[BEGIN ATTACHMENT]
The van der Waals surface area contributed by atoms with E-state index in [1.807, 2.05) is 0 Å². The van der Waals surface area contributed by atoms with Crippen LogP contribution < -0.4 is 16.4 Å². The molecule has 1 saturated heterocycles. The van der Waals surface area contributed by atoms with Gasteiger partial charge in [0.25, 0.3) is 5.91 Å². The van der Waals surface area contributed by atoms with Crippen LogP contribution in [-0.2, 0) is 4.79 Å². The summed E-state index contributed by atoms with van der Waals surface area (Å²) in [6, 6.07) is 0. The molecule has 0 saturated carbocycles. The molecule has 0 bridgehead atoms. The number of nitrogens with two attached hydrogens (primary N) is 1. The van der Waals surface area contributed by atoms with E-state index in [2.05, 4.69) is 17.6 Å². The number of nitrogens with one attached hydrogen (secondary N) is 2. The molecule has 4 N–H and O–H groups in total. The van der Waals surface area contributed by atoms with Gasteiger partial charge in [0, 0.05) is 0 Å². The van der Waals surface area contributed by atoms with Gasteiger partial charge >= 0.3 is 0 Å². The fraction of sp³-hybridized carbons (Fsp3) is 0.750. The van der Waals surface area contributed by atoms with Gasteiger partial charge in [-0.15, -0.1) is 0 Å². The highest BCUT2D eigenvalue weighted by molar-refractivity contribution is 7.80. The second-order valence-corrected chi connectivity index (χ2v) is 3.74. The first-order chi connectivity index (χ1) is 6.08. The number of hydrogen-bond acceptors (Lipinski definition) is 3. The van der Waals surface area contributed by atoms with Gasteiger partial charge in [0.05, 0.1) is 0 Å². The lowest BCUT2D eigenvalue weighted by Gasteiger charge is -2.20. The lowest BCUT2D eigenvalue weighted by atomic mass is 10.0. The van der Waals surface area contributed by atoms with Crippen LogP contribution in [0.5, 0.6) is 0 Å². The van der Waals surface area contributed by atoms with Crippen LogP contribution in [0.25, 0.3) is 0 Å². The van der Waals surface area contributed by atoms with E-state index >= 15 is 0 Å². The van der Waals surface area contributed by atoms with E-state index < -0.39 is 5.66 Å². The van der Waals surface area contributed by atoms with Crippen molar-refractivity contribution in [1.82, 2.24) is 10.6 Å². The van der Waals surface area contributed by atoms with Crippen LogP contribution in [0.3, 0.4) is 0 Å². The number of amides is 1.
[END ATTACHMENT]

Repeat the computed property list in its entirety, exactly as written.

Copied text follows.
The van der Waals surface area contributed by atoms with E-state index in [1.807, 2.05) is 0 Å². The van der Waals surface area contributed by atoms with Crippen LogP contribution < -0.4 is 16.4 Å². The molecule has 1 saturated heterocycles. The van der Waals surface area contributed by atoms with Gasteiger partial charge in [0.25, 0.3) is 5.91 Å². The van der Waals surface area contributed by atoms with Crippen LogP contribution in [-0.2, 0) is 4.79 Å². The summed E-state index contributed by atoms with van der Waals surface area (Å²) in [6, 6.07) is 0. The molecule has 0 saturated carbocycles. The molecule has 0 bridgehead atoms. The number of nitrogens with two attached hydrogens (primary N) is 1. The van der Waals surface area contributed by atoms with E-state index in [2.05, 4.69) is 17.6 Å². The number of nitrogens with one attached hydrogen (secondary N) is 2. The molecule has 4 N–H and O–H groups in total. The van der Waals surface area contributed by atoms with Gasteiger partial charge in [0, 0.05) is 0 Å². The van der Waals surface area contributed by atoms with Gasteiger partial charge >= 0.3 is 0 Å². The fraction of sp³-hybridized carbons (Fsp3) is 0.750. The van der Waals surface area contributed by atoms with Gasteiger partial charge in [-0.15, -0.1) is 0 Å². The highest BCUT2D eigenvalue weighted by molar-refractivity contribution is 7.80. The second-order valence-corrected chi connectivity index (χ2v) is 3.74. The first-order chi connectivity index (χ1) is 6.08. The number of hydrogen-bond acceptors (Lipinski definition) is 3. The van der Waals surface area contributed by atoms with Gasteiger partial charge in [0.05, 0.1) is 0 Å². The lowest BCUT2D eigenvalue weighted by Gasteiger charge is -2.20. The lowest BCUT2D eigenvalue weighted by atomic mass is 10.0. The van der Waals surface area contributed by atoms with Crippen LogP contribution in [0.5, 0.6) is 0 Å². The van der Waals surface area contributed by atoms with Crippen LogP contribution in [0.25, 0.3) is 0 Å². The van der Waals surface area contributed by atoms with E-state index >= 15 is 0 Å². The van der Waals surface area contributed by atoms with E-state index < -0.39 is 5.66 Å². The van der Waals surface area contributed by atoms with Crippen molar-refractivity contribution in [1.82, 2.24) is 10.6 Å². The van der Waals surface area contributed by atoms with Crippen LogP contribution in [0.3, 0.4) is 0 Å². The number of amides is 1.